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When education continues past the school year

Academy of Finance students take on summer long internships.

Megan McAlister
Originally published June 24, 2016

Photo courtesy of The Shingle

Photo courtesy of The Shingle

The school days are dwindling and most think learning has come to a close until the fall. It’s a different story for most members of the Academy of Finance, however, who are spending their time seeking out new opportunities with a summer internship.

The internships are done over the summer of student’s junior or senior year and provide students’ with real workplace experience. Summer internships are a requirement for all members of AOF, and are aimed to be about 120 hours.

Eric Blazevic, occupational education and AOF teacher, and Carol Faust, history and AOF teacher, help students to find these internships or help them turn jobs and sports they already participate in into internships as well. Additionally they assist students with writing resumes and cover pages.

“It’s real work experience, but it’s not what typical teenagers get when it comes to jobs, so they get to see themselves in the adult world,” Blazevic said.  These internships are thought to help students immerse themselves into the reality of the professional workplace, providing them with a great chance to learn how to work with adults. This holds them to the same standard as adults, building integrity.

After interning over the summer, most students feel they take away a greater understanding of the workplace. Senior Peter Windus performed his internship at KMPG as an audit manager last summer and felt that he learned a lot. “I’m very glad I chose the internship that I did . . . I learned a lot of basic office work, like showing up to work on time and interacting with adults everyday. [My internship] provided me with many opportunities, I have kept in touch with my boss” Windus said. He dealt with past audits, performed company reviews, used excel data, passed out mail and filled in for the receptionist on her lunch break.

“With auditing you review lots of different types of companies, so it was really interesting looking at the difference between a for-profit company and non-profit companies and state universities; it gave me a wide range of different business opportunities in the future,” said

The students this year are also working to get their internships such as junior Erika Weber. Weber recently landed her summer internship at K&L Gates, a law firm downtown. She interviewed at the firm along with other AOF students from Chief Sealth and Franklin High School.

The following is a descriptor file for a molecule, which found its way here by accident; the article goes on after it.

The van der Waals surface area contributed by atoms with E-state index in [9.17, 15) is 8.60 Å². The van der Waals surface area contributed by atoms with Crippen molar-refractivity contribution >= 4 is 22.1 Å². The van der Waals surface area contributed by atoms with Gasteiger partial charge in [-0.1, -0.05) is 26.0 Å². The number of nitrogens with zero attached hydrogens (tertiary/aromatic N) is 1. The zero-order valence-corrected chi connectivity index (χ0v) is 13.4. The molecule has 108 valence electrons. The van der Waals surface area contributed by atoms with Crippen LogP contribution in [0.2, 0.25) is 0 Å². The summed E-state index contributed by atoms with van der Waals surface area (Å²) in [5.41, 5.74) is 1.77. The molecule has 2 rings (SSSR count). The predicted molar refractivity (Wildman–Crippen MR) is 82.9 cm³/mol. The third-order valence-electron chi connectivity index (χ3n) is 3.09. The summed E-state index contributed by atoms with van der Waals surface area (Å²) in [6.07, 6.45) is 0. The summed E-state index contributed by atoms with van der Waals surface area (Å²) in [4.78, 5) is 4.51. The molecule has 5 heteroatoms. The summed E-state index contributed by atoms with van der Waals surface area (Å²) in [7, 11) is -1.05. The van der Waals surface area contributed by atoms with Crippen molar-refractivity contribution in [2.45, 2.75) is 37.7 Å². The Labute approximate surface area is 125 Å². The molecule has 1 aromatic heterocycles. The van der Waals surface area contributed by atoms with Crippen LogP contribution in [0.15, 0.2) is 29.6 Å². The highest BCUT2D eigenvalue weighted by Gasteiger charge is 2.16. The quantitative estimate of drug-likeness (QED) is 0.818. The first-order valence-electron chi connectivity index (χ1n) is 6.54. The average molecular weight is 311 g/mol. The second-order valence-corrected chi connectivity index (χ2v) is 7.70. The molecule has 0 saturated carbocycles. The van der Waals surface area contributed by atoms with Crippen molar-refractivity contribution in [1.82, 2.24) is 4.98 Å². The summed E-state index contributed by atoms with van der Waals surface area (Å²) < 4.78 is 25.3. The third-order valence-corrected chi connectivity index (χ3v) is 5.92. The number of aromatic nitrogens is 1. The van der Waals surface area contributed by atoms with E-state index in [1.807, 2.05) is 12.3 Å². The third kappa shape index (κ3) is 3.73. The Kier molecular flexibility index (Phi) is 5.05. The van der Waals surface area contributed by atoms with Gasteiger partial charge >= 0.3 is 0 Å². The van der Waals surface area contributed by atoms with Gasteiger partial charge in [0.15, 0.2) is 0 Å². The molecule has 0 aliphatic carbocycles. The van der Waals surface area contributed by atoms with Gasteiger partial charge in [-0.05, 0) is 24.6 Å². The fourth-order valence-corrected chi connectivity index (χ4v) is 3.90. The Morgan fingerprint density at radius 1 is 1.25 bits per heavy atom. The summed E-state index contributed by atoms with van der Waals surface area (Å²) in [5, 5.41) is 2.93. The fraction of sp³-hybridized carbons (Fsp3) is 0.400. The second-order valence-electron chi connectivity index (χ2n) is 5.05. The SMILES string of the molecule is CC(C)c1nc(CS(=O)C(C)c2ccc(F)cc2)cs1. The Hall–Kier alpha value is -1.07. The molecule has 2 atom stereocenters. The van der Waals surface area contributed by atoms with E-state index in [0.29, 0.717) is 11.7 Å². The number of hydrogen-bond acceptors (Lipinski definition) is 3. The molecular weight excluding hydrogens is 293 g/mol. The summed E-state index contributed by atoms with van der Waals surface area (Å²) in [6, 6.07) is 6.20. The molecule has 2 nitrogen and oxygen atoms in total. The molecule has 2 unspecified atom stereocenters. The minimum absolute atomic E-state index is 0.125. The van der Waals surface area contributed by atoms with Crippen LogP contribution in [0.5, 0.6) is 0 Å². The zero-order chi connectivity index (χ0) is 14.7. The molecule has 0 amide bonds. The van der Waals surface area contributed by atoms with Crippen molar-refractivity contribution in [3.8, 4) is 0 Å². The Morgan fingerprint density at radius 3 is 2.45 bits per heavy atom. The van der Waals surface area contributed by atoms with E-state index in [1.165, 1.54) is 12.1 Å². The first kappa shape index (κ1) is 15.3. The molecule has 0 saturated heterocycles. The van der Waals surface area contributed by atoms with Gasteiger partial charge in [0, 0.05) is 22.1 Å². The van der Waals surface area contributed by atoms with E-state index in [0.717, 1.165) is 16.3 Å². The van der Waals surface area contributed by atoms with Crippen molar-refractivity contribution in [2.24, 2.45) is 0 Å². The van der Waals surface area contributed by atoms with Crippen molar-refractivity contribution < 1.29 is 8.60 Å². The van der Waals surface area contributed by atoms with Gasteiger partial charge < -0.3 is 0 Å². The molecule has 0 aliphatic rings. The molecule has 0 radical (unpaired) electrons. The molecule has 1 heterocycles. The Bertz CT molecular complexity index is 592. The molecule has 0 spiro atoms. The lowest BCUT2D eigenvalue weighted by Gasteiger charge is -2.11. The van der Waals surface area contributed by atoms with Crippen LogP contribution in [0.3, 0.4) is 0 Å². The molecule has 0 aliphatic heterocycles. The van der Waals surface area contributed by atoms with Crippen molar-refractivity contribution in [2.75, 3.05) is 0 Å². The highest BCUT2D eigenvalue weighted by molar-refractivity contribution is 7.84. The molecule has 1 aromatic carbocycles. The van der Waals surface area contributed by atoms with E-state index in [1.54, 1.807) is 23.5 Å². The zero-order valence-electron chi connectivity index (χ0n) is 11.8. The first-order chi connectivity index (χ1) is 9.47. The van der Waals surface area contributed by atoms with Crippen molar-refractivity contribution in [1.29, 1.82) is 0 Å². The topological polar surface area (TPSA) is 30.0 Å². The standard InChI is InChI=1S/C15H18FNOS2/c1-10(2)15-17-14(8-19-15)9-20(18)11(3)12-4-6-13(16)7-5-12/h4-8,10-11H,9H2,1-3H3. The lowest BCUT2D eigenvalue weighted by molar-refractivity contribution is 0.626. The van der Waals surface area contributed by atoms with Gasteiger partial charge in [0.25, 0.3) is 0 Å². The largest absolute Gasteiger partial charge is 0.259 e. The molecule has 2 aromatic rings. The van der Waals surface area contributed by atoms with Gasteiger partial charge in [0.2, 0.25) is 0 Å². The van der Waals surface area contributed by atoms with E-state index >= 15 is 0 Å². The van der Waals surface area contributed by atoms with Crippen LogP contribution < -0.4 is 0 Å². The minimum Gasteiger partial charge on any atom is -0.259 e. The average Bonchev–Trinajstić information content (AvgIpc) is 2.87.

Weber will be working from around eight hour days Monday through Thursday all summer long, receiving $13 an hour.“I want to go into business [as a career]and being in that professional atmosphere will definitely be really helpful for me,” Weber said.

Junior Anna Leipertz is another  AOF member who turned one of her favorite activities into an internship. She is occupied with being a camp counselor all summer, so Leipertz found a way to turn it into her internship. She will be spending eight weeks at Camp Sealth. Having gone to camp since she was young, Leipertz feel it’s time for her to become a leader. “[The internships] show us how to get a job and go through the internship process and everything else that goes into it,” Leipertz said .

In addition to these internships, students have to have a journal where they write about that day, noting anything worth remembering. This is important to ensure that the students are actually taking away a greater understanding of what the work place is and how they will fit into it.

To make sure this happens, supervisor Joanne Patrick visits with many students during their workday to make sure they are growing as an AOF member.

After the ending of their internship, the students are left with not only a greater understanding of the working world but they are also left with a mentor. “It gives students a chance to work a lot of hours in the day, which most aren’t used to. Our 120 hour internships are like full time through the whole summer,” Faust said.

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When education continues past the school year